And so, there’s a debt that is being owed Africa by the Global North, by the industrialized nations who are responsible for the climate change that we’re seeing now. And, you know, Africa cannot just be condemned to adapting, adapting, every time adapting to problems they did not create. So the Global North owes a debt—not a gift, not a loan, not a grant, but a real debt—to help Africa develop, to help Africa develop systems that would make it more resilient to the impacts of global warming, as well as helping Africa to adopt technologies that are more green, that are low carbon intensive. And this is in the self-interest of everybody in the world, because if Africa does not now wake up suddenly to begin to pollute as much as others have been doing, then we’re all better off for it.


    AMY GOODMAN: Nnimmo Bassey, can you explain the lawsuit that The Hague is now considering against Shell, a decision expected by the end of the year?


    NNIMMO BASSEY: Yes, there are three communities in the Niger Delta decided to sue Shell International, Shell Development Company of Nigeria, in The Hague for environmental pollution. This is the first of its kind, because this time around we are not challenging Shell over human rights abuses. We believe they are guilty many times over. We are challenging them for environmental pollution, because over the years they have so brazenly polluted the Nigerian environment. In fact, we have about 300 oil spill incidents every year in the Niger Delta by official estimates. So it’s much more. There is like one spill every day, most of this due to rotten, rusty equipment that the oil corporation deployed in the region.


    And so, the communities from Ikot Ada Udo—that’s one, the other one is Oruma, the other one is Goi in Ogoni—are suing Shell for destroying the environment through oil spill. And the case of Goi in Ogoni is very important, because in that community Shell’s pipeline spilled oil in 2004, and Shell has claimed over and over again that they’ve cleaned up the spill. About a week ago I visited Goi just to see for myself what the situation is, and it is like—it’s a devastated swampland, mangroves burnt, destroyed by spills. And there’s just no way the people can fish anymore. The environment is not remediated. Everything is just as it was many years ago by Shell’s spill.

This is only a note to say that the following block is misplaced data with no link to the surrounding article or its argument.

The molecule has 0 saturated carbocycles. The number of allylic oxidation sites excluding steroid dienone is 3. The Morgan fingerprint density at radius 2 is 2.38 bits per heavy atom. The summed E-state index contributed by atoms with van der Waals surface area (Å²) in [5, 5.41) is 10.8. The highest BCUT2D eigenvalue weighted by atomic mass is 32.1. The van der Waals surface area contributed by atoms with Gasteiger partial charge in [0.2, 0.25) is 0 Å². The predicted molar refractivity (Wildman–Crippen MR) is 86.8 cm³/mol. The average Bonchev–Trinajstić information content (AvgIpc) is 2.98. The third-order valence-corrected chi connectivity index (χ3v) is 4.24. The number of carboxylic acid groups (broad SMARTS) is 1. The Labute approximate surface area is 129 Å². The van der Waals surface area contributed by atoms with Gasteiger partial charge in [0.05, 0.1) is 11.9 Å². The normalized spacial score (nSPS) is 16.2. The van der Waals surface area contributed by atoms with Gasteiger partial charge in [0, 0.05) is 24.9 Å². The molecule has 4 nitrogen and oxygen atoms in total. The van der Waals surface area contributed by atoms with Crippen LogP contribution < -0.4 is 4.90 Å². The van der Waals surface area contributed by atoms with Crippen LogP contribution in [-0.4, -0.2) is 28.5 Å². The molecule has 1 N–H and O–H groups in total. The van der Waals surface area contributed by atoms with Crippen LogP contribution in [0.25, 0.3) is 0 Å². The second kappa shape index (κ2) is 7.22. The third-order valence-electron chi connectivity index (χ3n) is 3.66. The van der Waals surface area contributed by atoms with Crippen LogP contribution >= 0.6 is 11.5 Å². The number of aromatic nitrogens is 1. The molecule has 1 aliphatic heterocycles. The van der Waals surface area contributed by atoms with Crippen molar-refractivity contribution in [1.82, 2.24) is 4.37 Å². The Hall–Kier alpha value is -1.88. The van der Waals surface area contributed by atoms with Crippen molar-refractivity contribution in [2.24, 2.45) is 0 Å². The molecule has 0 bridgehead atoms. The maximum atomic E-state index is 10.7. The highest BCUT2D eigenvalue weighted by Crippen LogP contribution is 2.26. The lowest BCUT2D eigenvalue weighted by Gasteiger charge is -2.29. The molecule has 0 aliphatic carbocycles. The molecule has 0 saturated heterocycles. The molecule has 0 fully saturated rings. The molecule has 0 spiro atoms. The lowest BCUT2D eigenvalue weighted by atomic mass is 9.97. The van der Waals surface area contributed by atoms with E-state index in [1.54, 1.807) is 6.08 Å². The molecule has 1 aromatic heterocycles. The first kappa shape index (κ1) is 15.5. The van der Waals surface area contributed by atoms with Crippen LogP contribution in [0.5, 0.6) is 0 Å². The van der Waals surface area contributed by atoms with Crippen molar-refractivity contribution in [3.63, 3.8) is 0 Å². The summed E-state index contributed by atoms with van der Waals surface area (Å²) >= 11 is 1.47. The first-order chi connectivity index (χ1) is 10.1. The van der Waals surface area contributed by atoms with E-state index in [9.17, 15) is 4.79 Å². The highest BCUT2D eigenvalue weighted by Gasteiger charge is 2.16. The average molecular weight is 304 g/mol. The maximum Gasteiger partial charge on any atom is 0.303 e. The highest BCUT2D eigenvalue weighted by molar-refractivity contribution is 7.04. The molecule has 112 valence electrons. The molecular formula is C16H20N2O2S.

Then another case is that of Ikot Ada Udo in Akwa Ibom state, southeast of Nigeria, in the Niger Delta. Now, early last year, a Shell wellhead suddenly erupted and spilled oil for five months before it was stopped. And it wasn’t stopped until the Nigerian senate sent a delegation to visit the spill, for the spill was becoming like a tourist attraction. Those were—there was an [inaudible] to go to see the wellhead bubbling. And the entire farmland was turned into a crude oil lake. And so, communities are saying Shell has to be held accountable.


    And the first hearing came up a couple of days ago in The Hague, where Shell was saying that Shell International cannot be held accountable for what Shell Nigeria does in Nigeria. And that is a big laugh, because they are together. That is a family. They share—they don’t divide the profits. All the money goes to Shell International. So how could they say?


    AMY GOODMAN: Finally, Nnimmo Bassey, what do you want to happen out of here, when you have world leaders like our own President Obama saying there will not be a binding agreement coming out of COP15, this summit?


    NNIMMO BASSEY: It’s really shocking that Obama would say a thing like that, before even coming down here. It’s like telling us that we’ve come here to waste our time. I mean, that kind of statement means to me that we have a lot of time to play around with politics of climate change. But indeed, the world has no time. We’ve run out of time. We are not even in injury time. We’ve gone to the brink. And the United States—President of United States, Obama, has a responsibility to take this matter seriously. It’s an issue of justice. And it’s completely unethical to play politics or play under the table. To make some private secret deals among presidents about climate change, that is totally unacceptable.


    full article;

    http://www.democracynow.org/2009/12/8/nigerian_environmentalist_nnimmo_bassey_the_global
     
  3. Ankhur

    Ankhur Well-Known Member MEMBER

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    The "Danish Text" white supremist security scheme, was leaked